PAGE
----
Turn Your Bedroom Into A Sleeping Sanctuary

Why You Need a Sleeping Sanctuary

Getting a good night’s sleep is important for the whole family. In adults, sleep is involved in the healing and repairing of your heart and blood vessels. Sleep deprivation in adults has been linked to an increase in heart disease, kidney disease, high blood pressure, diabetes, and stroke.

Although you may struggle to get them out of bed most mornings, sleep is important for your teenager’s current state of growth and development. The average teen needs about nine hours of sleep each night to feel alert and well rested. A good night’s sleep is also critical for younger children’s growth and development.

Unfortunately, there are many factors in play that can prevent all ages groups getting their full recommended hours of sleep each night. Caffeine products, such as coffee and soft drinks, are becoming more present in our diets, and leaving us struggling to fall asleep. We’re frequently going to bed with our electronic devices, and we can stay up later than intended playing games or checking emails. We’re committed to having dinner together as a family, but busy schedules cause us to push dinner back further, thus we’re going to bed stuffed and uncomfortable.

Thankfully, these are situations that are easily resolved with some time management and the implementation of a bedtime routine. However, there could also be external factors preventing us from getting our necessary shut eye. If there are factors in your bedroom that are keeping you awake, these quick bedroom makeovers will help you transform your bedroom into a sanctuary of sleep.

Black-out curtains

Have you ever wondered why bats congregate in caves for their daytime sleep? A quiet, dark, and cool environment is excellent for inducing deep slumber. These days, we are surrounded by cars, streetlights, or even neon signs in the city, which are all powerful indicators that tell the brain it’s time to be awake. By using blackout curtains to block out any residual light from streetlights outside your bedroom window, your are sending signals to your brain that it is time to sleep.

Muffle the noise

As with light from the street sneaking its way into your bedroom, there are many noises that can make it difficult to get some rest. Cars rushing by, clocks chiming every fifteen minutes in big cities, people just getting in from a late night out, or even just noisy neighbors who are staying up late. You may be able to do something about your neighbors, but it’s not so easy to block out the rest of the world. The best solution is to decorate the room with thick, plush rugs and cushions to muffle the worst of the noise. Any residual noise can be turned down with a good pair of earplugs. Sleep experts recommend getting rid of any clocks that tick, beep, or give off light. Instead, try a Progression Clock to gently wake you up every morning.

Check your mattress

You don’t need to be an expert in mattresses to know that a comfortable mattress is essential to a good night’s sleep. But the wrong mattress – or a mattress that’s simply too old – can be the cause of more than that crick in your neck or your low back pain. The lack of sleep caused by a bad mattress can lead to obesity, stress, or even a weak immune system. An older mattress also has a higher chance of being home to dust mites, which can irritate your throat and lungs, and aggravate allergies. If excessive tossing and turning is becoming a regular occurrence, it might be time for a new mattress.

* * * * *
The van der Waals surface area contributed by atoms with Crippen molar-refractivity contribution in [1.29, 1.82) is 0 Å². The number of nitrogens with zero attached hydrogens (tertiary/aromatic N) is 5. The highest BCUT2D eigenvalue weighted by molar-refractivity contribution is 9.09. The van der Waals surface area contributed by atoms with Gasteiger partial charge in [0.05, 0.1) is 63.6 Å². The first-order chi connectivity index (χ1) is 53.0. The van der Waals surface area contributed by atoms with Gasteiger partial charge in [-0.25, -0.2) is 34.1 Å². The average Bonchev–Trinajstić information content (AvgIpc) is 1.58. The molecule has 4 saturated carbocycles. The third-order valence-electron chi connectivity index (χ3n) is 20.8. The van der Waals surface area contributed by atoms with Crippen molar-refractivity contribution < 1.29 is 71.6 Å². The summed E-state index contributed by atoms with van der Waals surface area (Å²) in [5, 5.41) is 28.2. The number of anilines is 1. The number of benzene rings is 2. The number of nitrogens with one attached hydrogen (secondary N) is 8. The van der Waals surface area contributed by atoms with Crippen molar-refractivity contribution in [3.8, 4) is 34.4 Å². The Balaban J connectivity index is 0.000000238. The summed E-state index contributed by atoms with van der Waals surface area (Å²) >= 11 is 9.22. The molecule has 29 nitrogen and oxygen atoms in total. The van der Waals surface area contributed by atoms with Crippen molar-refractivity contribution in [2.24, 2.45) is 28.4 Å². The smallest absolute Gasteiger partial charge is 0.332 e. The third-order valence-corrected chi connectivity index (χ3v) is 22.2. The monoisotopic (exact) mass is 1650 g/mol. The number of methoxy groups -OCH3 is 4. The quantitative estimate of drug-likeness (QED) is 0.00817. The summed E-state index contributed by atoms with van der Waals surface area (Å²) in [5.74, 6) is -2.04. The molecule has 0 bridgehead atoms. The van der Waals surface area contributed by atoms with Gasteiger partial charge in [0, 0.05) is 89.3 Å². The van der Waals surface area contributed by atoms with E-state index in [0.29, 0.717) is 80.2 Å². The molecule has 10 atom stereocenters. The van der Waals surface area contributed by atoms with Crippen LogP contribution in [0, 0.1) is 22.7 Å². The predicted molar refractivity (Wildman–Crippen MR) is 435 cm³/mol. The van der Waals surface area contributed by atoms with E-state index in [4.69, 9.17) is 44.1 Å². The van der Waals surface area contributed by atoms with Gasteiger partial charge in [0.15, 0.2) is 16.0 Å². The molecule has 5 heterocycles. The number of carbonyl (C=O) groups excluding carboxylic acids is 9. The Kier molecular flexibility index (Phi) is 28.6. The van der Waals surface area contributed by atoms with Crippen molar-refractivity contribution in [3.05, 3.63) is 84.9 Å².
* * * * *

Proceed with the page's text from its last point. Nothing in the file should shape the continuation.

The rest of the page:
Install a ceiling fan

Have you ever woken up because you’re sweaty and uncomfortable? Experts agree that the optimal temperature for sleep is between 64 and 70 degrees Fahrenheit (18 and 21 Celsius). But don’t kick your partner out of bed just yet. Simply install a ceiling fan to keep your room at the perfect temperature. An added benefit of a ceiling fan is that it’s cheaper to operate than an air conditioner, so you won’t be sacrificing your energy bills for a good night’s sleep. Ceiling fans also create a whispering white noise while they spread the gentle breeze. The two combine to make a lullaby of sorts, which will also help send you off to dreamland.

Try a little Feng Shui

The rest of your house might be painted bright red, but it’s not the best color to promote rest and relaxation in the bedroom. Try painting your sleep sanctuary in soothing colors such as pale blue or lavender. Next, get rid of your clutter by putting it away in drawers or storage. Remember, a clean bedroom is a calm bedroom. Finally, add plants, art, or photos of nature to create an ambiance of serenity. If you have the funds for it, go one step further by adding dimmer switches to recreate that feeling of coziness when your mum tucked you into bed.

Get Rid of Any Stimulations

You may have installed a television in your room, or set up a nook specifically for charging your devices overnight. Maybe you’ve taken up exercising and have installed a treadmill in your room to encourage you to exercise first thing in the morning. Your bedroom should only have two purposes; sleep and intimacy. Get rid of anything that could potentially remind you of anything stressful. Stop using your bedroom as a home office, because it will make you unable to relax once it’s time for you to sleep.

Consider your allergies

While doing all these small renovations, you need to be sure to eliminate any potential allergy triggers, as none of these will be conducive to a good night’s sleep. If you’re installing a ceiling fan, look for a model whose blades are coated with nanoparticles to prevent dust buildup. Upgrading your mattress should remove the greatest source of dust mites in your room, but go further by investing in some hypoallergenic sheets and pillows.

A good night’s sleep is within your grasp. Start working on your sleeping sanctuary today! 

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